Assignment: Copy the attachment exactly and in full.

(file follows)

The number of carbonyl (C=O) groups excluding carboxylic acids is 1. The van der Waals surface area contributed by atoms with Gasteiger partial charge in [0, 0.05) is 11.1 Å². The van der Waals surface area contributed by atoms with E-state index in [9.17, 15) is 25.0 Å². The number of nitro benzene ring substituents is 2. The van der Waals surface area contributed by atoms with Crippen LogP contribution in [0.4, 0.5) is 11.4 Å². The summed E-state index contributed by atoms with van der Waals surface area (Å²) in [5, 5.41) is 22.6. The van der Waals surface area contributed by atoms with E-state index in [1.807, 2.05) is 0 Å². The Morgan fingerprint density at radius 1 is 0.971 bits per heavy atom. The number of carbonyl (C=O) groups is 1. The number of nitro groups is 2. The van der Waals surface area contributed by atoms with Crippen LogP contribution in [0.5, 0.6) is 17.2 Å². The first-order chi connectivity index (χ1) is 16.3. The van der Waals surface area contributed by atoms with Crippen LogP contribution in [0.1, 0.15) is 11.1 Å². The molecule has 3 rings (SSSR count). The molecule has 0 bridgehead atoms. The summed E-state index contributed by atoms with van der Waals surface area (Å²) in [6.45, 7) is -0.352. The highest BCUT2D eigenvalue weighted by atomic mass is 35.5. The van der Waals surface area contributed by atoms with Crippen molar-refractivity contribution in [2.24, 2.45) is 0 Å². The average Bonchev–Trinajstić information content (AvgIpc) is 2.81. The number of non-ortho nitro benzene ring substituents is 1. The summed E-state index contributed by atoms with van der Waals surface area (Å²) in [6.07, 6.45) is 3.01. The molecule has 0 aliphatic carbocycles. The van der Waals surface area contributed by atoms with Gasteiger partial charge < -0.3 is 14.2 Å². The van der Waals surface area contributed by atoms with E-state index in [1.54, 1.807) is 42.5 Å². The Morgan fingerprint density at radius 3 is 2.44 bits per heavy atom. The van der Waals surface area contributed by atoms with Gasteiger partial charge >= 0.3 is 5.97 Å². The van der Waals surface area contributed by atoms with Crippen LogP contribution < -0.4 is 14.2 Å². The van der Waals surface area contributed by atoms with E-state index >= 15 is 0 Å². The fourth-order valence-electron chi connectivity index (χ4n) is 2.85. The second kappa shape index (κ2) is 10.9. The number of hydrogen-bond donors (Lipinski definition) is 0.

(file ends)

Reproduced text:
The number of carbonyl (C=O) groups excluding carboxylic acids is 1. The van der Waals surface area contributed by atoms with Gasteiger partial charge in [0, 0.05) is 11.1 Å². The van der Waals surface area contributed by atoms with E-state index in [9.17, 15) is 25.0 Å². The number of nitro benzene ring substituents is 2. The van der Waals surface area contributed by atoms with Crippen LogP contribution in [0.4, 0.5) is 11.4 Å². The summed E-state index contributed by atoms with van der Waals surface area (Å²) in [5, 5.41) is 22.6. The van der Waals surface area contributed by atoms with E-state index in [1.807, 2.05) is 0 Å². The Morgan fingerprint density at radius 1 is 0.971 bits per heavy atom. The number of carbonyl (C=O) groups is 1. The number of nitro groups is 2. The van der Waals surface area contributed by atoms with Crippen LogP contribution in [0.5, 0.6) is 17.2 Å². The first-order chi connectivity index (χ1) is 16.3. The van der Waals surface area contributed by atoms with Crippen LogP contribution in [0.1, 0.15) is 11.1 Å². The molecule has 3 rings (SSSR count). The molecule has 0 bridgehead atoms. The summed E-state index contributed by atoms with van der Waals surface area (Å²) in [6.45, 7) is -0.352. The highest BCUT2D eigenvalue weighted by atomic mass is 35.5. The van der Waals surface area contributed by atoms with Crippen molar-refractivity contribution in [2.24, 2.45) is 0 Å². The average Bonchev–Trinajstić information content (AvgIpc) is 2.81. The number of non-ortho nitro benzene ring substituents is 1. The summed E-state index contributed by atoms with van der Waals surface area (Å²) in [6.07, 6.45) is 3.01. The molecule has 0 aliphatic carbocycles. The van der Waals surface area contributed by atoms with Gasteiger partial charge < -0.3 is 14.2 Å². The van der Waals surface area contributed by atoms with E-state index in [1.54, 1.807) is 42.5 Å². The Morgan fingerprint density at radius 3 is 2.44 bits per heavy atom. The van der Waals surface area contributed by atoms with Gasteiger partial charge >= 0.3 is 5.97 Å². The van der Waals surface area contributed by atoms with Crippen LogP contribution < -0.4 is 14.2 Å². The van der Waals surface area contributed by atoms with E-state index >= 15 is 0 Å². The fourth-order valence-electron chi connectivity index (χ4n) is 2.85. The second kappa shape index (κ2) is 10.9. The number of hydrogen-bond donors (Lipinski definition) is 0.